Bringing a Debt Claim

The Pre-Action Protocol for Debt Claims (“the Protocol”) is essentially a set of rules which are adhered to prior to Court proceedings being issued for debt claims.  Partner, and dispute resolution expert, Sam Dale provides a brief overview of the Protocol.

Who does it apply to?

The Protocol applies to business creditors seeking to recover debt from an individual or sole trader.

Why was the Protocol introduced?

The purposes of the Protocol is to encourage parties to communicate and exchange information at an early stage in order that matters can be resolved without the need for Court proceedings.

Letter of Claim

The Protocol provides that a Letter of Claim be sent to the debtor before any legal proceedings are commenced. The rules dictate what should be included in said letter, including the following:

  1. The amount of the debt;
  2. Whether interest and any charges continuing;
  3. Full details of the written or oral agreement entered in to between the parties;
  4. If regular instalments are currently being offered by the debtor (or are being paid) an explanation of why the offer is not acceptable and why a court claim is still being considered;
  5. Details of how the debt can be paid and details of how to proceed if the debtor wishes to discuss payment options;
  6. An Information Sheet, Reply Form and Financial Statement Form.

Responding to the Letter of Claim

Under the Protocol, the Debtor has 30 days in which to respond.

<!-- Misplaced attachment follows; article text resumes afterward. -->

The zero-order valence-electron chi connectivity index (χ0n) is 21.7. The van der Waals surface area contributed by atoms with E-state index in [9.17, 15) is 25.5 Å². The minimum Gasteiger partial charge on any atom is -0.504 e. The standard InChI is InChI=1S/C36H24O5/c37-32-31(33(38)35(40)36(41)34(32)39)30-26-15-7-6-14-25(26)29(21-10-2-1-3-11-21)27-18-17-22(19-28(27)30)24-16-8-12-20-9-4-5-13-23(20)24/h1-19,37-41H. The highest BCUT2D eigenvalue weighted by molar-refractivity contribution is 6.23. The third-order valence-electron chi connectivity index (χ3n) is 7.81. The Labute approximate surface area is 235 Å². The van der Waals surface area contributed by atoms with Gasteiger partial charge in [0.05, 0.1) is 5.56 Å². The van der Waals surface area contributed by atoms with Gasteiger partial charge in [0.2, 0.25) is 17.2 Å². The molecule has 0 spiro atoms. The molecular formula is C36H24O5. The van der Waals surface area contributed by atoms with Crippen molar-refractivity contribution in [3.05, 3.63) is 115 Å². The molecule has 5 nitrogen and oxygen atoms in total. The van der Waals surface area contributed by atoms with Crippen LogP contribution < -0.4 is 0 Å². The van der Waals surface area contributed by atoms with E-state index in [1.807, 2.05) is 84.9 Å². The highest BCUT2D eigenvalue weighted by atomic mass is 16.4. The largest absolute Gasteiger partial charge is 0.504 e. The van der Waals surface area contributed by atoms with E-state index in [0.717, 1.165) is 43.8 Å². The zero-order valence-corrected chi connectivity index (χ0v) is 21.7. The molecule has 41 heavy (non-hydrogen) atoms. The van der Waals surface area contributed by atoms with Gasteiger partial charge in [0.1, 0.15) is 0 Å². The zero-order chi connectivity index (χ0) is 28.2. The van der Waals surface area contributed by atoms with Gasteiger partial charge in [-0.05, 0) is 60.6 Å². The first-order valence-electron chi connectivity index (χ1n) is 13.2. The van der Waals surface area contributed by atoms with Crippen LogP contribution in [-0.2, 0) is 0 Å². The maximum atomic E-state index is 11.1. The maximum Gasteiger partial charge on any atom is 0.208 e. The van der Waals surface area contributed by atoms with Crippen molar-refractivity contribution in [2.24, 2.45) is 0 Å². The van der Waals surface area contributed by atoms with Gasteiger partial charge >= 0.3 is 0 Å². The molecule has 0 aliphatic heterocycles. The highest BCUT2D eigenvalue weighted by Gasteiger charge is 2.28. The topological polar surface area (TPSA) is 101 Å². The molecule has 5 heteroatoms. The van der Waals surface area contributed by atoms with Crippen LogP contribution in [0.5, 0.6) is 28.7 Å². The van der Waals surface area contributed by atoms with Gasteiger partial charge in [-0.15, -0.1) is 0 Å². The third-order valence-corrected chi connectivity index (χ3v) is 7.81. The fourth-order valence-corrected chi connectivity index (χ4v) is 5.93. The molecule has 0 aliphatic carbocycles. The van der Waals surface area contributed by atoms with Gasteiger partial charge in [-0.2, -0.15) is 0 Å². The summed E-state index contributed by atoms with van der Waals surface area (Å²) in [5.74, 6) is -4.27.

This response should be set out in accordance with the Reply Form received with the Letter of Claim.

If no Response is received

If no response is received then Court proceedings can be issued once 30 days have passed from the date of the Letter of Claim being sent.

If a Response is received

The Protocol states that a creditor must not commence legal proceedings within 30 days following receipt of the Reply Form.

Where the debtor admits the debt but requires time to pay, the parties should attempt to reach an agreement in this regard. If the creditor refuses a debtor’s proposals then they must provide a reason for this.

Where parties have been unable to reach an agreement, 14 days’ notice should be given to the creditor of an intention to issue court proceedings.

What if the Protocol is not complied with?

If Court proceedings are issued and there has been a failure to comply with the Protocol  the Court can take this into account when considering what directions to make, including pausing the Court proceedings to allow for parties to enter into communications.

The Court may also impose cost sanctions against non-complying parties

What if I am owed money or have received a Letter of Claim

Given the importance of adhering to the Protocol you should seek legal advice as a matter of urgency to discuss the claim. This will ensure that there are no breaches of the Protocol and avoid any potentially costly sanctions being made against you by the Court.

If you require advice on a debt claim, whether making one, or being in receipt of a letter of claim, contact Sam at our Sandbach office on 01270 762521

Samuel Dale

Samuel Dale